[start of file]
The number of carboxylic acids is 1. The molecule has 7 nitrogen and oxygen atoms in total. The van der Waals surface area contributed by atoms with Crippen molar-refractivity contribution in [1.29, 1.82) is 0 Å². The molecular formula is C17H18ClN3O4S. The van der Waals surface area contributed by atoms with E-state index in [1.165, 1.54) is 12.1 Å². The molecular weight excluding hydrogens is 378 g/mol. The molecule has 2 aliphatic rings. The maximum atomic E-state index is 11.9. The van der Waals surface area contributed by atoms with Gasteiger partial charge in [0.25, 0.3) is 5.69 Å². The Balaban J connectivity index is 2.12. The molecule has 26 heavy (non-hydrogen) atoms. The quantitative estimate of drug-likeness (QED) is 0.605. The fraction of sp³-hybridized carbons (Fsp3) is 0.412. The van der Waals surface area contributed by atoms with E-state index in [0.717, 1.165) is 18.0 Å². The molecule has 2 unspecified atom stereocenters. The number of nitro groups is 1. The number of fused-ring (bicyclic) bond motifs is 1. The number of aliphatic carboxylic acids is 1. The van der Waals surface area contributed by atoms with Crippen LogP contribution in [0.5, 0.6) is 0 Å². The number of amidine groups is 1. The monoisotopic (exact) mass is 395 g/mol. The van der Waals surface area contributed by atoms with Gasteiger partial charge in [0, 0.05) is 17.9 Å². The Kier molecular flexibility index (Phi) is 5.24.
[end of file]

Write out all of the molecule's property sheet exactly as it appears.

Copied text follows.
The number of carboxylic acids is 1. The molecule has 7 nitrogen and oxygen atoms in total. The van der Waals surface area contributed by atoms with Crippen molar-refractivity contribution in [1.29, 1.82) is 0 Å². The molecular formula is C17H18ClN3O4S. The van der Waals surface area contributed by atoms with E-state index in [1.165, 1.54) is 12.1 Å². The molecular weight excluding hydrogens is 378 g/mol. The molecule has 2 aliphatic rings. The maximum atomic E-state index is 11.9. The van der Waals surface area contributed by atoms with Gasteiger partial charge in [0.25, 0.3) is 5.69 Å². The Balaban J connectivity index is 2.12. The molecule has 26 heavy (non-hydrogen) atoms. The quantitative estimate of drug-likeness (QED) is 0.605. The fraction of sp³-hybridized carbons (Fsp3) is 0.412. The van der Waals surface area contributed by atoms with E-state index in [0.717, 1.165) is 18.0 Å². The molecule has 2 unspecified atom stereocenters. The number of nitro groups is 1. The number of fused-ring (bicyclic) bond motifs is 1. The number of aliphatic carboxylic acids is 1. The van der Waals surface area contributed by atoms with Crippen LogP contribution in [0.5, 0.6) is 0 Å². The number of amidine groups is 1. The monoisotopic (exact) mass is 395 g/mol. The van der Waals surface area contributed by atoms with Gasteiger partial charge in [0, 0.05) is 17.9 Å². The Kier molecular flexibility index (Phi) is 5.24.